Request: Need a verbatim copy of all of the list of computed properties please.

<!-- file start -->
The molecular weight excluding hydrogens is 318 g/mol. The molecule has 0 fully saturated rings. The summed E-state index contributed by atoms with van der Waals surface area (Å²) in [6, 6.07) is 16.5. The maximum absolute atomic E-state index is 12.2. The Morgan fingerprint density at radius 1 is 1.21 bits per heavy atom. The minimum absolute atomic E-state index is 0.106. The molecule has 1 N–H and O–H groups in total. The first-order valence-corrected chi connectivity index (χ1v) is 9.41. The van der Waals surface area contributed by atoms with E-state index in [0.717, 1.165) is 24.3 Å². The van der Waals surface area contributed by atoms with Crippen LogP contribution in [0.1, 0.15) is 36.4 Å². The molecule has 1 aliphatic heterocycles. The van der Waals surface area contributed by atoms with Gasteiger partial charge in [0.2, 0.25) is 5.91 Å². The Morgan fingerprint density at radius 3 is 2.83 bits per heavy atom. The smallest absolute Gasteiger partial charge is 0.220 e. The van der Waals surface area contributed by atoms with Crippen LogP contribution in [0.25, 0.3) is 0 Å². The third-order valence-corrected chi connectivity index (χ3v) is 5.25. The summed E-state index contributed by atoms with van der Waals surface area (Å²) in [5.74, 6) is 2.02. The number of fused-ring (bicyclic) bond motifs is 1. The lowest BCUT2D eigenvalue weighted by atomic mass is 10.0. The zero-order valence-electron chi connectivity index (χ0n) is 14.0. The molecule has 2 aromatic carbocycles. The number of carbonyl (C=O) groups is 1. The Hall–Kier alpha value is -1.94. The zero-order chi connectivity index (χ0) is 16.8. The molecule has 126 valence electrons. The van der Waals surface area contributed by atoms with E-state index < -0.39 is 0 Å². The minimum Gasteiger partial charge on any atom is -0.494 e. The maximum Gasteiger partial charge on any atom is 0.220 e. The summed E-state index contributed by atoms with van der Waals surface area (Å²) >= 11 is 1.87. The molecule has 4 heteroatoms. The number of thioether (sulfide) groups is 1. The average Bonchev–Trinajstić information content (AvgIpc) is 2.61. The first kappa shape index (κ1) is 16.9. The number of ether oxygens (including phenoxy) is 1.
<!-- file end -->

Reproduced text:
The molecular weight excluding hydrogens is 318 g/mol. The molecule has 0 fully saturated rings. The summed E-state index contributed by atoms with van der Waals surface area (Å²) in [6, 6.07) is 16.5. The maximum absolute atomic E-state index is 12.2. The Morgan fingerprint density at radius 1 is 1.21 bits per heavy atom. The minimum absolute atomic E-state index is 0.106. The molecule has 1 N–H and O–H groups in total. The first-order valence-corrected chi connectivity index (χ1v) is 9.41. The van der Waals surface area contributed by atoms with E-state index in [0.717, 1.165) is 24.3 Å². The van der Waals surface area contributed by atoms with Crippen LogP contribution in [0.1, 0.15) is 36.4 Å². The molecule has 1 aliphatic heterocycles. The van der Waals surface area contributed by atoms with Gasteiger partial charge in [0.2, 0.25) is 5.91 Å². The Morgan fingerprint density at radius 3 is 2.83 bits per heavy atom. The smallest absolute Gasteiger partial charge is 0.220 e. The van der Waals surface area contributed by atoms with Crippen LogP contribution in [0.25, 0.3) is 0 Å². The third-order valence-corrected chi connectivity index (χ3v) is 5.25. The summed E-state index contributed by atoms with van der Waals surface area (Å²) in [5.74, 6) is 2.02. The number of fused-ring (bicyclic) bond motifs is 1. The lowest BCUT2D eigenvalue weighted by atomic mass is 10.0. The zero-order valence-electron chi connectivity index (χ0n) is 14.0. The molecule has 2 aromatic carbocycles. The number of carbonyl (C=O) groups is 1. The Hall–Kier alpha value is -1.94. The zero-order chi connectivity index (χ0) is 16.8. The molecule has 126 valence electrons. The van der Waals surface area contributed by atoms with E-state index < -0.39 is 0 Å². The minimum Gasteiger partial charge on any atom is -0.494 e. The maximum Gasteiger partial charge on any atom is 0.220 e. The summed E-state index contributed by atoms with van der Waals surface area (Å²) >= 11 is 1.87. The molecule has 4 heteroatoms. The number of thioether (sulfide) groups is 1. The average Bonchev–Trinajstić information content (AvgIpc) is 2.61. The first kappa shape index (κ1) is 16.9. The number of ether oxygens (including phenoxy) is 1.